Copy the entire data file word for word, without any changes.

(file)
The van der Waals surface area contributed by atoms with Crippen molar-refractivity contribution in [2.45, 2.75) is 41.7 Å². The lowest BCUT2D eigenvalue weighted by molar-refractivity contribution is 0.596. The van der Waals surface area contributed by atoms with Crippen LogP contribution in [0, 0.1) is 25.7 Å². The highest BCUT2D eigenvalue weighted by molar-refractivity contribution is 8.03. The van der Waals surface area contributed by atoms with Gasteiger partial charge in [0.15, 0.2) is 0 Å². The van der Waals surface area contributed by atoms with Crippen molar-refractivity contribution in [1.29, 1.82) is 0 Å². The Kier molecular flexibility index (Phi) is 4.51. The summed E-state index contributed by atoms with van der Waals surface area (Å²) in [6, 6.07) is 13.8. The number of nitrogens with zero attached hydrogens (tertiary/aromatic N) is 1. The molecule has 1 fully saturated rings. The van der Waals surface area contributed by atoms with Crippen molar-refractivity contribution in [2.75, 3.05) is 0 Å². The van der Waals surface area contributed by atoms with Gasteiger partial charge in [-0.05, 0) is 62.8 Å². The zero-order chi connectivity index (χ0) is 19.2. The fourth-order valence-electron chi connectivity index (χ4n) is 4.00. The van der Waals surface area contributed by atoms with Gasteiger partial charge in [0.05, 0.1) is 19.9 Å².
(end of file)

The van der Waals surface area contributed by atoms with Crippen molar-refractivity contribution in [2.45, 2.75) is 41.7 Å². The lowest BCUT2D eigenvalue weighted by molar-refractivity contribution is 0.596. The van der Waals surface area contributed by atoms with Crippen LogP contribution in [0, 0.1) is 25.7 Å². The highest BCUT2D eigenvalue weighted by molar-refractivity contribution is 8.03. The van der Waals surface area contributed by atoms with Gasteiger partial charge in [0.15, 0.2) is 0 Å². The van der Waals surface area contributed by atoms with Crippen molar-refractivity contribution in [1.29, 1.82) is 0 Å². The Kier molecular flexibility index (Phi) is 4.51. The summed E-state index contributed by atoms with van der Waals surface area (Å²) in [6, 6.07) is 13.8. The number of nitrogens with zero attached hydrogens (tertiary/aromatic N) is 1. The molecule has 1 fully saturated rings. The van der Waals surface area contributed by atoms with Crippen molar-refractivity contribution in [2.75, 3.05) is 0 Å². The van der Waals surface area contributed by atoms with Gasteiger partial charge in [-0.05, 0) is 62.8 Å². The zero-order chi connectivity index (χ0) is 19.2. The fourth-order valence-electron chi connectivity index (χ4n) is 4.00. The van der Waals surface area contributed by atoms with Gasteiger partial charge in [0.05, 0.1) is 19.9 Å².